ISSN (Print) - 0012-9976 | ISSN (Online) - 2349-8846

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Some Uncomfortable Questions

Delhi Gang Rape Case

Why is it that heinous crimes -including the rape and murder of Surekha and Priyanka Bhotmange in Khairlanji - against dalits have failed to provoke anger amongst the larger Indian public? Were they any less gruesome than the recent Delhi gang rape? Even in the case of Khairlanji, despite spontaneous dalit protests lasting for over a month in Maharashtra and beyond, not even the so-called progressives had joined them. It was natural therefore that dalits felt alienated from the upmarket uproar against the Delhi gang rape.

The brutal attack and gang rape of a 23-year-old physiotherapy intern in Delhi on 16 December 2012 provoked countrywide angry reactions and foregrounded the issue of increasing incidents of sexual assaults on women in general and rapes in particular. It compelled the otherwise apathetic administration to take several exceptional measures such as flying the woman to a super-specialty hospital in Singapore and fast-tracking the trial of the perpetrators. Unfortunately the ­victim could not be saved. Now that she is gone and the issue has faded from the television screens one can think dispassionately and raise some questions that remained suppressed in the heat of agitation. For instance, dalits who suffer alone when their daughters are raped and murdered with impunity are annoyed by this sudden burst of concern for rape as though it was some strange occurrence in the country. They poured out their anger in their blogs and e-mail groups asking why all those candle ­bearers did not shed a single tear over the rape and murder of Surekha and Priyanka Bhotmange that was committed in a festive mode by Khairlanji ­villagers. What indeed is the character of these television-induced agitations? Do they really serve the purpose of diminishing social evils or trivialise them? What, for instance, did this ­agitation do for the cause of women’s honour?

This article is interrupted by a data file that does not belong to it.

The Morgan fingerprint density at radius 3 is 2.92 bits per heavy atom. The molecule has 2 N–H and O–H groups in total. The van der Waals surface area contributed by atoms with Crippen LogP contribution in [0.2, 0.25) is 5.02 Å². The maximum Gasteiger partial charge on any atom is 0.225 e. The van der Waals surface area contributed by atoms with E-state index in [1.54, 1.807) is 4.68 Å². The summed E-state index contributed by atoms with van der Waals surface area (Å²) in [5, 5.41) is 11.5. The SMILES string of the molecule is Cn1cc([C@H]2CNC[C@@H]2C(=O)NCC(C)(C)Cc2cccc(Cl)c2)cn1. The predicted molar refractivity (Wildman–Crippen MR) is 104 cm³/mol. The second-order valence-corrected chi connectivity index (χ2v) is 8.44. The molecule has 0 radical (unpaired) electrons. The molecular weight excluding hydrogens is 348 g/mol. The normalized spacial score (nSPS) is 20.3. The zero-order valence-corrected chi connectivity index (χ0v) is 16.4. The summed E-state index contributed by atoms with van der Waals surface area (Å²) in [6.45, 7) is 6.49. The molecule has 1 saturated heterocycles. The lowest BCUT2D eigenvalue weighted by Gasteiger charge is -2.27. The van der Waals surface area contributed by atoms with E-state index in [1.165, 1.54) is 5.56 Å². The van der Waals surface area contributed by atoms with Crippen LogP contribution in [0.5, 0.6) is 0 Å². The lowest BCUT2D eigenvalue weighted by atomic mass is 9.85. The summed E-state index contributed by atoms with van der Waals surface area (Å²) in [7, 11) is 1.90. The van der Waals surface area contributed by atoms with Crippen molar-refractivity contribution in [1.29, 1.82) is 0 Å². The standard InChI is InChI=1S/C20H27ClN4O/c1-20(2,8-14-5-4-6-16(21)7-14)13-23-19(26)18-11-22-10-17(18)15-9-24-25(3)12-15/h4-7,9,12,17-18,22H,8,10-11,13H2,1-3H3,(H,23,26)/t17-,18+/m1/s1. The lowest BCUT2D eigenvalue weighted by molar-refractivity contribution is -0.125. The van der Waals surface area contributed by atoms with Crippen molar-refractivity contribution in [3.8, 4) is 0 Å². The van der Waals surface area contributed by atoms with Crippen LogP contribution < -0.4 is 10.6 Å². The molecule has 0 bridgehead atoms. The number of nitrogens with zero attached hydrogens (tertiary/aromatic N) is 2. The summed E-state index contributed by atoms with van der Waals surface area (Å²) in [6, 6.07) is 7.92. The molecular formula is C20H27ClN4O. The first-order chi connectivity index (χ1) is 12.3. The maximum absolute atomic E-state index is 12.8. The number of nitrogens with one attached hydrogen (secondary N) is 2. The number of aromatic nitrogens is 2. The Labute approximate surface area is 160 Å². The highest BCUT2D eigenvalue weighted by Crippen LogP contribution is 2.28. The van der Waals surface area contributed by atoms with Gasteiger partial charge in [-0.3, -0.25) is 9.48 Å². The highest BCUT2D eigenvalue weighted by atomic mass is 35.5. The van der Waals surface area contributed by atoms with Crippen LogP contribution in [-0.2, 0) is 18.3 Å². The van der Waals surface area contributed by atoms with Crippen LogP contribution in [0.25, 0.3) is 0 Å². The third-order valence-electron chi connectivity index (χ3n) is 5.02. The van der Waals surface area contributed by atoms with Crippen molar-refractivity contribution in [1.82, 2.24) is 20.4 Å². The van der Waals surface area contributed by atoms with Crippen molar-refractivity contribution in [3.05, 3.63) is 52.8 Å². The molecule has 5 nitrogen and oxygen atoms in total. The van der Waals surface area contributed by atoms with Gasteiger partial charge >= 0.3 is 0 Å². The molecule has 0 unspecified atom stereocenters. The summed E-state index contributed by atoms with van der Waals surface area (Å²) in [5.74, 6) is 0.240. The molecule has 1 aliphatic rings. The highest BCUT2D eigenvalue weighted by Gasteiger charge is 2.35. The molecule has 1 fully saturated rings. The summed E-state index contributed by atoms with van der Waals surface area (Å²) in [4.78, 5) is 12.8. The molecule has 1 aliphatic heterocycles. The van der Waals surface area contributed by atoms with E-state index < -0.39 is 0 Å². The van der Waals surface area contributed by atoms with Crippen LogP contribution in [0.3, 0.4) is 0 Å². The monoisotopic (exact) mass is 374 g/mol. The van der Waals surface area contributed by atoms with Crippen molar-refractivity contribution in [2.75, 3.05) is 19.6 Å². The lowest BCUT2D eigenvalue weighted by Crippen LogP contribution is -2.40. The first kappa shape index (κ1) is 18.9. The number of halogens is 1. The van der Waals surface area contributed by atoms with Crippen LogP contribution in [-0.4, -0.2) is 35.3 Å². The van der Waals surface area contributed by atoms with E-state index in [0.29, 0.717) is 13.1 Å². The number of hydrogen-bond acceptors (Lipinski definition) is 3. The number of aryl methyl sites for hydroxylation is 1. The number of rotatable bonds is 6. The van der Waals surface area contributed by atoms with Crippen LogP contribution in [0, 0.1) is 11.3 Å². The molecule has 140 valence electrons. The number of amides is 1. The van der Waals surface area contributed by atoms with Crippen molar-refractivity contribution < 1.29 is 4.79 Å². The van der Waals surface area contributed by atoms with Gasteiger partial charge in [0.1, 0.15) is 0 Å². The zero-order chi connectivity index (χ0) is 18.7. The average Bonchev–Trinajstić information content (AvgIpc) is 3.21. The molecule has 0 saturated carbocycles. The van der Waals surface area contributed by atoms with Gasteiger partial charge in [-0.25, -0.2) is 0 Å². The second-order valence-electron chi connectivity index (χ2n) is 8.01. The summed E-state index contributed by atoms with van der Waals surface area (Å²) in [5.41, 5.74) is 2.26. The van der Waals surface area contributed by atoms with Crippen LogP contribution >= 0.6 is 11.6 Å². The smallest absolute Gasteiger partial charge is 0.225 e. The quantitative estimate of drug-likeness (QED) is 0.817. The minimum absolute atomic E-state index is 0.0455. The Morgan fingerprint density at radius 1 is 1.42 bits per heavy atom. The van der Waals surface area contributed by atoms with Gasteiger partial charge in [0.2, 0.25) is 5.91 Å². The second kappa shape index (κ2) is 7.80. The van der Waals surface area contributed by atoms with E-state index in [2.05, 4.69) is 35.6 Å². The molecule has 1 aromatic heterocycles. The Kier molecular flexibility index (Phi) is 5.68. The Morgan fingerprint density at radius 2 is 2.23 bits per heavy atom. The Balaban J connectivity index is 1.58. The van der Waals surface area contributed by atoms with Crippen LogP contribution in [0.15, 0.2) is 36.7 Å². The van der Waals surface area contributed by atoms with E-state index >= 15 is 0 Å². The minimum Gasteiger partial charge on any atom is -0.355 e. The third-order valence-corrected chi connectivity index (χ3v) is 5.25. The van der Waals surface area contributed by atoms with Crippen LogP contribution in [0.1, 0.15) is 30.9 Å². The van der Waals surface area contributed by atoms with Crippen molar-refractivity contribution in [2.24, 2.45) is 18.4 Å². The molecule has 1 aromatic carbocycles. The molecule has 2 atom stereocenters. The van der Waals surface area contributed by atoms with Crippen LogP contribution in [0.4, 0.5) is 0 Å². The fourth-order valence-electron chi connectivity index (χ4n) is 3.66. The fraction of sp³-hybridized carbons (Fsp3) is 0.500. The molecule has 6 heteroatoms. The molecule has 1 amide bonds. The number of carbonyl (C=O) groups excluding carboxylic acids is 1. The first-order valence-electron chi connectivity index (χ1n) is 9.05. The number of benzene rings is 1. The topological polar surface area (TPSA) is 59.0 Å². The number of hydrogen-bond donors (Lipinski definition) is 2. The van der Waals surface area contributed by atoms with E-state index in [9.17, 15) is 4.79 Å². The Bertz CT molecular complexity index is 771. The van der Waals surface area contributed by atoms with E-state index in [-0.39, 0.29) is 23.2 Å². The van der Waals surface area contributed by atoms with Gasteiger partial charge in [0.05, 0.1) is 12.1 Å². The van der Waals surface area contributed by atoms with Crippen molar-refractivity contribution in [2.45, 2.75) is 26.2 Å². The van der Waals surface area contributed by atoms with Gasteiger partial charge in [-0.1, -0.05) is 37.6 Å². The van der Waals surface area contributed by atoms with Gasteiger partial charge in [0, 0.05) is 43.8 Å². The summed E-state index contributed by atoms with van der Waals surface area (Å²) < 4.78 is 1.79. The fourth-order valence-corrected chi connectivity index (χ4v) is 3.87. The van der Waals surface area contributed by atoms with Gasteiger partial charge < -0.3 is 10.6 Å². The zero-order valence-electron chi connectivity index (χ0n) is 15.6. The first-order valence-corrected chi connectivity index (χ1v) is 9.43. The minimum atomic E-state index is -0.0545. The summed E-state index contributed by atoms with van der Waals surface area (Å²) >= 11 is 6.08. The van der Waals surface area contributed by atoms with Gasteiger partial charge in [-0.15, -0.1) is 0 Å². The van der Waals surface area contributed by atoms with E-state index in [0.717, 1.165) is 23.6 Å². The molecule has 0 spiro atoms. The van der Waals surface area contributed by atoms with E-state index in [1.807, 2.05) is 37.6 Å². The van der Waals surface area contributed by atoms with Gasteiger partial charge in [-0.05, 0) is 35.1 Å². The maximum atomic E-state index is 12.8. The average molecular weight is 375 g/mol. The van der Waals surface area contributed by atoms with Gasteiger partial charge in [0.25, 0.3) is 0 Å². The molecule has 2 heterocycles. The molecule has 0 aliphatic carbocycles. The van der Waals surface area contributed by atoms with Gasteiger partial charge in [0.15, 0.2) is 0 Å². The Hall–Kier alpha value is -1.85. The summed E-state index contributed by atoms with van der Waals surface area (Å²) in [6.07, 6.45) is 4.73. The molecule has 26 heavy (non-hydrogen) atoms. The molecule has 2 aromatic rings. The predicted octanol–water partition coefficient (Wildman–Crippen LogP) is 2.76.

Why Only Nirbhaya?

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